After all the dust and smoke settled, we learned what was by then obvious: the fires were the work of an over-active arsonist. We also learned that the officials had identified the perpetrator. Imagine my astonishment when I learned that the arsonist was my friend, Ronnie. In an instant, he was de-elevated from “hero of the day” to “heel of the day”. I recalled watching my own father crawl out of a basement window of a smoke filled apartment house on Lyon Street, one of Ronnie's fires. Dad was coughing and sputtering; I watched, filled with apprehension, as he lay motionless in the grass for several minutes recovering his breath (those were the days before SCBA breathing cylinders and the mandatory buddy systems all departments use today). I thought about how I could have lost my father that day. My earlier admiration of Ronnie turned to anger. How could he! I never saw Ronnie again.
Many Christians today find comfort in the thought that God is in control of all things. Carried to its extreme, this doctrine is known as Calvinism, or Reformed Theology. When Calvinists look at the Problem of Evil, they typically see no problem at all. If God is in control of all things, then it follows that he is in control of evil. In fact, he created evil itself. Calvinists will take you to Isaiah 45, and point to verse 7 which proves it! (Of course, the verse is taken out of its context, and other more likely interpretations are ignored.) This view goes on to say that evil is part of God’s plan for the cosmos, because by defeating it, God will get glory.
So, let’s see if we understand this. When Ronnie sets a fire so he can get some glory, he is institutionalized as a dangerous, mentally deranged perpetrator. When God sets loose a billions-of-years run of horrendous evil so he can get glory ....
Can there truly be glory for the charter boat operator who capsizes his vessel, but manages to save a few of his passengers? Is there glory for the zookeeper who tranquilizes the rampaging lion, saving a threatened child, if we learn that he was the very zookeeper who left the lion’s cage open? intentionally? Is there glory for the scientist who unleashes some new disease upon the population so that he can bring out the cure he has already devised? Is there glory for a God who inflicts his child with sickness, and then miraculously heals?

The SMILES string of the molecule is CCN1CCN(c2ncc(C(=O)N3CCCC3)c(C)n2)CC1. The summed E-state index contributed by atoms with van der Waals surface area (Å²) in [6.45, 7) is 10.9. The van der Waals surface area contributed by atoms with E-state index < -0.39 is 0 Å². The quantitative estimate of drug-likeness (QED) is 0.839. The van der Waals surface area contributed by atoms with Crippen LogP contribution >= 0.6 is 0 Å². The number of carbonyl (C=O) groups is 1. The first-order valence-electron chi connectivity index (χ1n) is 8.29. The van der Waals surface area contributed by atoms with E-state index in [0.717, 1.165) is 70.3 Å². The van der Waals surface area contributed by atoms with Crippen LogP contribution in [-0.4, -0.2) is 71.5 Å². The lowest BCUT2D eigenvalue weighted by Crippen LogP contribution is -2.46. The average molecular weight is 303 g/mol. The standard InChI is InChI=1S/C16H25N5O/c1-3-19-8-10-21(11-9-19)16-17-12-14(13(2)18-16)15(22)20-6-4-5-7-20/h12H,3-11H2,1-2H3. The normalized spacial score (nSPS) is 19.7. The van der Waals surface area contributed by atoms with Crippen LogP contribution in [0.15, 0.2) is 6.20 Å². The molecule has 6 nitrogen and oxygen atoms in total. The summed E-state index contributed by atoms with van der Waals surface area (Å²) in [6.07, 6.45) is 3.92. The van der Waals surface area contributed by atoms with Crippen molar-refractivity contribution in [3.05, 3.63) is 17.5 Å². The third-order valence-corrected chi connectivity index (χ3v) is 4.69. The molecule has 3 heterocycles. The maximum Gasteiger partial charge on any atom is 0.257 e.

I am reminded of the scene from The Count of Monte Cristo in which Edmond heroically rescues young Albert Mondego from his would-be kidnappers. But, as we later discover, Edmond had set up the whole affair, and paid the kidnappers who were his own friends. Glorious?
I fail to see how a God can create a universe in which he positions evil—limiting its power somewhat below his own, of course—so that he can defeat it and leverage up his own glory. It has simply never made sense to me. My Calvinist friends point out the presumptuous audacity of my sitting in judgment of God, and remind me that this stuff doesn’t have to make sense ... we just humbly accept it as the way things are. But in the end, the honest ones often agree: we can't possibly understand this scenario.
Is God a perpetrator? or is he a redeemer? Does he prescribe evil, and plan evil events? or does he respond to evil, showing the greater power of his inherent inalterable goodness? Does he design the disaster so he can step in to rescue his beloved ones? Or does he react to disaster, counter its effects, and demonstrate the brilliance of his redemptive genius?
Is God like Ronnie? Is he a clever Edmond Dantes? Or is he locked in an age-old battle with a tenacious and intractable foe, responding to his moves, slowly but surely wearing him down, and destined to ultimately dislodge and overthrow him?
You cannot have it both ways.